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Universities and antisemitism
Universities in many countries have been the site of antisemitic policies and practices at different times in their history often well into the 1960s. Several universities have restricted the admission of Jewish students, as well as the hiring and retention of Jewish faculty. In some instances, universities have supported antisemitic government, or social policies and condoned the development of an antisemitic cultures on campus. In most democratic countries, officially sanctioned university antisemitism was phased out in the years after World War II, however antisemitic cultural values still persists on many campuses.
In recent years, accusations of antisemitism have sometimes been made in relation to the activities of cultural leftist or pro-Palestinian organizations on university campuses. These accusations are controversial and have almost always been rejected by the organizations in question.
Historian Gerald Tulchinsky has written that Canadian universities were "rife with antisemitism" in the early twentieth century. Some universities restricted Jewish admission, Jews were banned from many fraternities and sororities, and many Jewish medical students were unable to find placements in Canada after graduation. (Despite this, Tulchinsky has also written that Canadian universities were "not hotbeds of antisemitism" in general and, indeed, that they played a significant role in the development of a Canadian Jewish culture.):132–133, 319–321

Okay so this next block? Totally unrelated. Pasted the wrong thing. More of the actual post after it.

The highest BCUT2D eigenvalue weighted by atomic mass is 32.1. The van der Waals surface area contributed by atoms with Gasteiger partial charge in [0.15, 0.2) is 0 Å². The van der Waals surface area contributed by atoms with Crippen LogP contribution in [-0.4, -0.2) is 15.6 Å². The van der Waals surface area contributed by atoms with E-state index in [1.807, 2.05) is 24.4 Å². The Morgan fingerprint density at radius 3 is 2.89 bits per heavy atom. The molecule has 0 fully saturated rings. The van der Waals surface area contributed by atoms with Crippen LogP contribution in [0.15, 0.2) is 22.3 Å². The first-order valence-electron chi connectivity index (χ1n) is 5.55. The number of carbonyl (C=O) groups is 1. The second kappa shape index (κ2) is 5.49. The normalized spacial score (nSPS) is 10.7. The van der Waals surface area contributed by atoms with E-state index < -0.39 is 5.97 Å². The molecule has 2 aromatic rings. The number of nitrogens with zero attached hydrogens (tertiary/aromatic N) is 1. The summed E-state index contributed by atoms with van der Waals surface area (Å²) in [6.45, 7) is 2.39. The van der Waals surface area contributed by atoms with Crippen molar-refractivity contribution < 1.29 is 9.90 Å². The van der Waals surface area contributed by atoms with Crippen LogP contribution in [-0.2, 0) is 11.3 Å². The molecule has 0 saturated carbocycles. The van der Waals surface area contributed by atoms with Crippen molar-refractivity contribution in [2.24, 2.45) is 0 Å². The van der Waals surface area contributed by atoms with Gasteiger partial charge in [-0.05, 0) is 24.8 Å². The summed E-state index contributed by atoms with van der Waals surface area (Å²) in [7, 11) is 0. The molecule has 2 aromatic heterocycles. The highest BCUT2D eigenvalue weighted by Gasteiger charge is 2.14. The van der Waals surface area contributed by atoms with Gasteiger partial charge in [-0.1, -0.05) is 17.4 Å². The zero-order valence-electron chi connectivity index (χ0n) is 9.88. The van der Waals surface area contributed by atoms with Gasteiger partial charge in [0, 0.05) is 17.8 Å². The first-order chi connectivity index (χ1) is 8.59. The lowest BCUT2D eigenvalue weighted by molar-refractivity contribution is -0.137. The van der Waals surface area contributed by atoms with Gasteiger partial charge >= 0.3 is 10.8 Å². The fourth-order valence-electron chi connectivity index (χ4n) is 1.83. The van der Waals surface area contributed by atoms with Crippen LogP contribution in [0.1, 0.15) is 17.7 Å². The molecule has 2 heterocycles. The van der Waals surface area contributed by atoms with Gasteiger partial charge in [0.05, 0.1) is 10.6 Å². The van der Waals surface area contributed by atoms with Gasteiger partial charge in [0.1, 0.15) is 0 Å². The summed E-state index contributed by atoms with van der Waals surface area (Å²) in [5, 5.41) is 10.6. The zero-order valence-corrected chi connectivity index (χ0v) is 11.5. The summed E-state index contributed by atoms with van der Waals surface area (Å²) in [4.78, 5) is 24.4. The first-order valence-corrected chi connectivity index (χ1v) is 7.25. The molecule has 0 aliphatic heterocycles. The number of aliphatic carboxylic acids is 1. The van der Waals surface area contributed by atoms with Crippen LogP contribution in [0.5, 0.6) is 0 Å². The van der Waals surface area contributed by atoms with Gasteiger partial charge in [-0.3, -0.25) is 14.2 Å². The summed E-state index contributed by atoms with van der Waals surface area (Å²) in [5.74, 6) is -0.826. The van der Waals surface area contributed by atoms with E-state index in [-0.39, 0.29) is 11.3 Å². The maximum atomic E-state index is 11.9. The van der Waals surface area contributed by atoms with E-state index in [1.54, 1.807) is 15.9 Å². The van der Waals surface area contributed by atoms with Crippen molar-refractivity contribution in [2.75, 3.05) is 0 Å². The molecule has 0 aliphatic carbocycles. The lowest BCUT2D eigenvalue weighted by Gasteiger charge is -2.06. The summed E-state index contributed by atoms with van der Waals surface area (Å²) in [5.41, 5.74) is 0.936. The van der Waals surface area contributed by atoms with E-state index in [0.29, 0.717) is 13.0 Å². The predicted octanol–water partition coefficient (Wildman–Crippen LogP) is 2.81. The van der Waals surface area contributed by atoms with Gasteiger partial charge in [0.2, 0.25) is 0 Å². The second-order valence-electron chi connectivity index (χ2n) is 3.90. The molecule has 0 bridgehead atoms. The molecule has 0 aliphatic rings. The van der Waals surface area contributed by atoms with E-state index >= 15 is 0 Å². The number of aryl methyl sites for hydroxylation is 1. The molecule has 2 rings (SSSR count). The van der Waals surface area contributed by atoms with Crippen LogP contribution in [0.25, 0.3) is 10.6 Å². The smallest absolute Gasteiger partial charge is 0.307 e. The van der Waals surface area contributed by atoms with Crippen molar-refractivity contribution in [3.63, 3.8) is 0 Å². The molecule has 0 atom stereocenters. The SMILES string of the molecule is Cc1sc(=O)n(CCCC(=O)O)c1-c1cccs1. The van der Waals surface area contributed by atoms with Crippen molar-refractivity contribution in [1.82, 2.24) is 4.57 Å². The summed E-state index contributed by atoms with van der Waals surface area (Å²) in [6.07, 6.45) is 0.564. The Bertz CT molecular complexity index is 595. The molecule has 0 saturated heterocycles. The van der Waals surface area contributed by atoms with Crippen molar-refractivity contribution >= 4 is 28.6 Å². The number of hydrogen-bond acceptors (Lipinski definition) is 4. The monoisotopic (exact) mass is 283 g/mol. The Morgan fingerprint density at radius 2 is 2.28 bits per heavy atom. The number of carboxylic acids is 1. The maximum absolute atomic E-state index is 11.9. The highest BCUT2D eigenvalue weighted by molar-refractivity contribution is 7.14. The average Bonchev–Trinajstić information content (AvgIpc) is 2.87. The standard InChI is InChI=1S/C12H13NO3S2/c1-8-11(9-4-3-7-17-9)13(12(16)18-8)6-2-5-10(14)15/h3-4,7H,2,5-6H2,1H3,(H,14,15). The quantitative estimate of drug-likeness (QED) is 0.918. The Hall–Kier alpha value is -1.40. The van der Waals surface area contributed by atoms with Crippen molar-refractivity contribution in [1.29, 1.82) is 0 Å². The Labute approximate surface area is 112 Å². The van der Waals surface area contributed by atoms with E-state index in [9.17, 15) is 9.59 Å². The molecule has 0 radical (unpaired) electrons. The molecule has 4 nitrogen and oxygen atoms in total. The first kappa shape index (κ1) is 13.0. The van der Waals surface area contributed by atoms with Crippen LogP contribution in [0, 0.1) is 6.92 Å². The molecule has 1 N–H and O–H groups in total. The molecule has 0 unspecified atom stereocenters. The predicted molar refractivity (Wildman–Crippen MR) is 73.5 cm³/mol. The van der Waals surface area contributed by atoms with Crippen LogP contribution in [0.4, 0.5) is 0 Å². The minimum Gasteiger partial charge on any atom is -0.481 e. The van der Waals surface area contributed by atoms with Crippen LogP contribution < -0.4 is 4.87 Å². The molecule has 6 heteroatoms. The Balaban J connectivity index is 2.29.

McGill University imposed strict maximum quotas on Jewish students in 1920. Before the quotas were introduced, Jewish students represented 25 per cent of arts students and 40 per cent of law students. These percentages fell significantly in the following years.
McGill continued to impose a 10 per cent maximum quota on Jewish medical students until the 1960s; it was sometimes noted that the francophone Université de Montréal, unlike McGill, did not restrict Jewish admission after World War II.:410.</ref> The University of Toronto's medical school also required higher marks of Jewish students until the 1960s, and Toronto's Jewish Mount Sinai Hospital was denied status as a teaching hospital until 1962.:415
In 1912, despite strong protests from Canada's Jewish community, the Government of Ontario approved a new constitution for Queen's University that included a phrase affirming that "the trustees shall satisfy themselves of the Christian character of those appointed to the teaching staff." In 1919, newly appointed principal R. Bruce Taylor made antisemitic statements at a meeting of university alumni, saying that "[t]he presence of many Jews tended to lower the tone of Canadian Universities." At least one graduate protested against this statement to the university's chancellor.:132–133 Notwithstanding these developments, Tulchinsky has written that Queen's was "mildly more liberal" than McGill and the University of Toronto in accepting Jewish students and hiring Jewish faculty. Unlike the other universities, Queen's admitted German Jewish refugees as students in the 1930s and 1940s.:320–321
Moshe Y. Herczl has written that universities were part of a larger phenomenon of antisemitism that took place in Hungary after World War I. Christian university students, sometimes joined by their professors, took part in violent demonstrations against Jewish student enrollment during the autumn of 1919. The authorities were forced to temporarily close the universities as a result of the disruption. Shortly thereafter, the Hungarian government prepared a law limiting Jewish enrollment to about six per cent of the total university population.